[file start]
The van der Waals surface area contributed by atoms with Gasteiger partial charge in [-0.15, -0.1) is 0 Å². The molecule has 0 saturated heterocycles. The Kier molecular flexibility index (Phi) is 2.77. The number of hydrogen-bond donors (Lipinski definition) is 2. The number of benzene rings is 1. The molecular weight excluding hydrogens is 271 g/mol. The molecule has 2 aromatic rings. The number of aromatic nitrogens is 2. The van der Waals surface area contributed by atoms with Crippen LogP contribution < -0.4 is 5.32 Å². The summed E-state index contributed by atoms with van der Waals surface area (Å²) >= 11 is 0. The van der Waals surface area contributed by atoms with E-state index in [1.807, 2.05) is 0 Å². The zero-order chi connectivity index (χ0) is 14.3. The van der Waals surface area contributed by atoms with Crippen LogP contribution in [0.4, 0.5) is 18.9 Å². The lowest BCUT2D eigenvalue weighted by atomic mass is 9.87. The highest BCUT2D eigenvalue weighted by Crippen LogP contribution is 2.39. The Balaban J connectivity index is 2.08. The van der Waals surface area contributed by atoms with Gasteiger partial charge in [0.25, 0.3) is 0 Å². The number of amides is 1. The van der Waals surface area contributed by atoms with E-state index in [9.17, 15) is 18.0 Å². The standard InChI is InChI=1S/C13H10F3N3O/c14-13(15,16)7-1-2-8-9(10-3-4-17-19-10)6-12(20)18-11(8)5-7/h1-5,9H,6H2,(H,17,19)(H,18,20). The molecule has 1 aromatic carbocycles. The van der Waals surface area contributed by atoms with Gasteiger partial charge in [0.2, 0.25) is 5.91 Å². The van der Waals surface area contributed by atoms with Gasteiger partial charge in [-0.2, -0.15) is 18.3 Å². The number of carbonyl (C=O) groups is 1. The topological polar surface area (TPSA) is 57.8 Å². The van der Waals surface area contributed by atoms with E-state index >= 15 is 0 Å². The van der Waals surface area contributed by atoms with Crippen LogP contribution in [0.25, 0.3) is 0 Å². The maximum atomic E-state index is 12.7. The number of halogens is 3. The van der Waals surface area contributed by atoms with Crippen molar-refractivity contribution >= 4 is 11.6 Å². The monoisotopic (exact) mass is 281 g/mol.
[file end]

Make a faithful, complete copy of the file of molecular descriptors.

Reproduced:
The van der Waals surface area contributed by atoms with Gasteiger partial charge in [-0.15, -0.1) is 0 Å². The molecule has 0 saturated heterocycles. The Kier molecular flexibility index (Phi) is 2.77. The number of hydrogen-bond donors (Lipinski definition) is 2. The number of benzene rings is 1. The molecular weight excluding hydrogens is 271 g/mol. The molecule has 2 aromatic rings. The number of aromatic nitrogens is 2. The van der Waals surface area contributed by atoms with Crippen LogP contribution < -0.4 is 5.32 Å². The summed E-state index contributed by atoms with van der Waals surface area (Å²) >= 11 is 0. The van der Waals surface area contributed by atoms with E-state index in [1.807, 2.05) is 0 Å². The zero-order chi connectivity index (χ0) is 14.3. The van der Waals surface area contributed by atoms with Crippen LogP contribution in [0.4, 0.5) is 18.9 Å². The lowest BCUT2D eigenvalue weighted by atomic mass is 9.87. The highest BCUT2D eigenvalue weighted by Crippen LogP contribution is 2.39. The Balaban J connectivity index is 2.08. The van der Waals surface area contributed by atoms with Gasteiger partial charge in [0.25, 0.3) is 0 Å². The number of amides is 1. The van der Waals surface area contributed by atoms with E-state index in [9.17, 15) is 18.0 Å². The standard InChI is InChI=1S/C13H10F3N3O/c14-13(15,16)7-1-2-8-9(10-3-4-17-19-10)6-12(20)18-11(8)5-7/h1-5,9H,6H2,(H,17,19)(H,18,20). The molecule has 1 aromatic carbocycles. The van der Waals surface area contributed by atoms with Gasteiger partial charge in [0.2, 0.25) is 5.91 Å². The van der Waals surface area contributed by atoms with Gasteiger partial charge in [-0.2, -0.15) is 18.3 Å². The number of carbonyl (C=O) groups is 1. The topological polar surface area (TPSA) is 57.8 Å². The van der Waals surface area contributed by atoms with E-state index >= 15 is 0 Å². The van der Waals surface area contributed by atoms with Crippen LogP contribution in [0.25, 0.3) is 0 Å². The maximum atomic E-state index is 12.7. The number of halogens is 3. The van der Waals surface area contributed by atoms with Crippen molar-refractivity contribution >= 4 is 11.6 Å². The monoisotopic (exact) mass is 281 g/mol.